There are 4 major types of Evaporative Emissions from the fuel system of a car, these are:
- Diurnal: Evaporation caused by the fuel tank being heated by the sun
- Running Losses: Heat from the engine and exhaust system causes fuel vaporisation
- Heat Soak: Once an engine is stopped heat from the engine and exhaust system causes fuel vaporisation
- Refuelling: there are always fuel vapours in the fuel tank, when you refuel these vapours are displaced by liquid fuel (and generally vented into the atmosphere).
The amount of Evaporative Emissions created by a fuel depends on the given fuels Reid Vapour Pressure (RVP). RVP is a measure of a fuels volatility, or put simply, how easily a fuel vaporises. In the summer you want fuel with a lower RVP to avoid losses and more specifically to avoid Vapour Lock, in the winter you want fuel with a higher RVP so that vaporisation occurs more easily when trying to start your vehicle, you want the fuel to vaporise as it’s entering the combustion chamber/cylinder so that it will burn.
Interestingly the EPA in the USA regulates the RVP of fuels sold depending on the time of year. This also occurs in other countries but I haven’t found any other references to link to.
You are asking about “leaking vapours” which means the first 3 forms of Evaporative Emissions are relevant, but we can probably discount the 4th as, aside from some methods of minimising refuelling vapour emission, these vapours are still deliberately vented to atmosphere in most/all cars so it can’t really be defined as “leaking”.
If you are interested in Refuelling Emissions Kristy Welsh did some calculations in 2008 to estimate how much Refuelling Loss would occur over a year for an “average American”, her initial answer is “about an 1/8th of a gallon”, she then goes on to multiply by a factor of 10 (just in case you think it’s way too low) and the answer is a little over a gallon or about 3.8 litres per year.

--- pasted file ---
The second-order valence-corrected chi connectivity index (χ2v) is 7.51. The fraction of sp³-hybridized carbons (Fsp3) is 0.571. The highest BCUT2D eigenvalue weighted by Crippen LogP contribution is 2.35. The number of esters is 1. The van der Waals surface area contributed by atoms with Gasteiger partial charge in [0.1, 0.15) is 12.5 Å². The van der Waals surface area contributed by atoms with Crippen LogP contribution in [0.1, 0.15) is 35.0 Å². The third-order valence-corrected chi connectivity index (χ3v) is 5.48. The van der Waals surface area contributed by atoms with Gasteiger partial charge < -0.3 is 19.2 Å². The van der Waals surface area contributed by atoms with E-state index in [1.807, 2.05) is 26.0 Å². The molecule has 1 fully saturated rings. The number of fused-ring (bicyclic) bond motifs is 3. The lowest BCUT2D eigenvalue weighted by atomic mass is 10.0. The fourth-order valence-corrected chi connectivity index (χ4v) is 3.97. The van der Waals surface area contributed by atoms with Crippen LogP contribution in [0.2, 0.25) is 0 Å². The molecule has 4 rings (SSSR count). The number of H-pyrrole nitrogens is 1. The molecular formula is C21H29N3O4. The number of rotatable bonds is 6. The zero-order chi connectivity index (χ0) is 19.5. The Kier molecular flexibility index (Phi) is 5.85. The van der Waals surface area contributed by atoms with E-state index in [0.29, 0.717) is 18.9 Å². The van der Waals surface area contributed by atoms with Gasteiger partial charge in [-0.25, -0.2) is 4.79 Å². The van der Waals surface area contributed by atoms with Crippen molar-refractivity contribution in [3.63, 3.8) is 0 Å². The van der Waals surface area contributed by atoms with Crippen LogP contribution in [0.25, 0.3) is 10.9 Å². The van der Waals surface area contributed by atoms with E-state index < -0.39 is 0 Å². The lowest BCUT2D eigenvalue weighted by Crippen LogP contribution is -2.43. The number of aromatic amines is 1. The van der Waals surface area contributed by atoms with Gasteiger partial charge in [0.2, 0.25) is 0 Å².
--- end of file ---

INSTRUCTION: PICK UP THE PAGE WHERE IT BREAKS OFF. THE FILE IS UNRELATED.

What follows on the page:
None of this answers the question of an estimate for loss from a fuel system leaking vapours and I’m afraid I can’t find anything that does answer the question. There is an EPA document here which gives a lot of the information required to answer some parts of the question, but aside from being a very a large document, it only deals with stationary Liquid Storage Tanks so does not take into account extra evaporation caused by slosh, nor does it deal with Running Losses or Heat Soak.
I don’t think Diurnal Evaporation could cause anywhere near the same losses as Refuelling. These both operate on a similar principal, the sun must heat and expand the vapour enough for it to escape from the tank through emissions control hoses. If you assume Kristy Welsh is correct with her refuel losses estimate then losses from Diurnal Evaporation should be small enough to discount, particularly when talking about measuring fuel economy.
The other two forms of loss, Running Losses and Heat Soak are much more difficult to estimate. They usually occur in what is a closed system, unless there is a leak. I’m afraid I can provide no evidence but experience that these don’t cause enough loss to be measurable when dealing with fuel economy.
If a damaged/malfunctioning EVAP valve is causing a measurable difference in fuel economy there are 2 more likely reasons for this than Evaporative Emissions
- (the less likely option) The vehicles ECU has detected a fault and has put itself into a safer mode that over-fuels the car somewhat.
- (the more likely option) The leaky valve is causing a leak in your air intake and your engine is sucking in air that has not been measured by the ECU (MAP/MAF/some other air flow measurer). The ECU puts in enough fuel for the amount of air it thinks is in the system, this isn’t enough fuel and it makes the engine run lean. Running lean makes the engine detonate (also called knock/ping/pink) This triggers a knock sensor which in turn puts the ECU into an mode where it over-fuels the engine deliberately in order to stop the knocking.
The outcome is the same, the ECU is deliberately over-fuelling the engine so as to avoid any damage being done.
Of course, this is just my opinion that’s based on a couple of facts supplied. When your mechanic replaces the EVAP valve I’m sure he (or she) will run a full diagnostics test on your vehicle and a simple fault clear will probably sort the problem out.
(I'm not an expert on any of this so please feel free to edit this answer and improve it)